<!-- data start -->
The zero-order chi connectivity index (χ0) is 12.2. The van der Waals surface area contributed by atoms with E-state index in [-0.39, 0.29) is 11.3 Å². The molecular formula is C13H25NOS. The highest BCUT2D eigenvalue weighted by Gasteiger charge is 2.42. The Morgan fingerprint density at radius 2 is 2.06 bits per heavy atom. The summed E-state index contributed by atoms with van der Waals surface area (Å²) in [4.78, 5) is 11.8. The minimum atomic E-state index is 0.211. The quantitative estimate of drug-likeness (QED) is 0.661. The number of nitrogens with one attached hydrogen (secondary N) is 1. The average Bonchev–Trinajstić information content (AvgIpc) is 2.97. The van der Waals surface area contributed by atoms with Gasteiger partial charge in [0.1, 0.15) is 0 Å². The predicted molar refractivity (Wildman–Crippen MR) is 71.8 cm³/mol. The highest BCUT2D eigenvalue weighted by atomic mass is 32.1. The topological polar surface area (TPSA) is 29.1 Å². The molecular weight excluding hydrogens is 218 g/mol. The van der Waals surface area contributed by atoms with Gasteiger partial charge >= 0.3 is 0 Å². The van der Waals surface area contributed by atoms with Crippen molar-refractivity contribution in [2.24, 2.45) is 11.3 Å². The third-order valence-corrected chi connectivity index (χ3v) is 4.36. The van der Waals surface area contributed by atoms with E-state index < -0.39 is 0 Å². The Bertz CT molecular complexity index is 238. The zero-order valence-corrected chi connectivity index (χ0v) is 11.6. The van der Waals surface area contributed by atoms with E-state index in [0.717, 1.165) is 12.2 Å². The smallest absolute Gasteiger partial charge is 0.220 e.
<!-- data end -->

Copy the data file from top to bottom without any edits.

The zero-order chi connectivity index (χ0) is 12.2. The van der Waals surface area contributed by atoms with E-state index in [-0.39, 0.29) is 11.3 Å². The molecular formula is C13H25NOS. The highest BCUT2D eigenvalue weighted by Gasteiger charge is 2.42. The Morgan fingerprint density at radius 2 is 2.06 bits per heavy atom. The summed E-state index contributed by atoms with van der Waals surface area (Å²) in [4.78, 5) is 11.8. The minimum atomic E-state index is 0.211. The quantitative estimate of drug-likeness (QED) is 0.661. The number of nitrogens with one attached hydrogen (secondary N) is 1. The average Bonchev–Trinajstić information content (AvgIpc) is 2.97. The van der Waals surface area contributed by atoms with Gasteiger partial charge in [0.1, 0.15) is 0 Å². The predicted molar refractivity (Wildman–Crippen MR) is 71.8 cm³/mol. The highest BCUT2D eigenvalue weighted by atomic mass is 32.1. The topological polar surface area (TPSA) is 29.1 Å². The molecular weight excluding hydrogens is 218 g/mol. The van der Waals surface area contributed by atoms with Gasteiger partial charge >= 0.3 is 0 Å². The van der Waals surface area contributed by atoms with Crippen molar-refractivity contribution in [2.24, 2.45) is 11.3 Å². The third-order valence-corrected chi connectivity index (χ3v) is 4.36. The van der Waals surface area contributed by atoms with E-state index < -0.39 is 0 Å². The Bertz CT molecular complexity index is 238. The zero-order valence-corrected chi connectivity index (χ0v) is 11.6. The van der Waals surface area contributed by atoms with E-state index in [0.717, 1.165) is 12.2 Å². The smallest absolute Gasteiger partial charge is 0.220 e.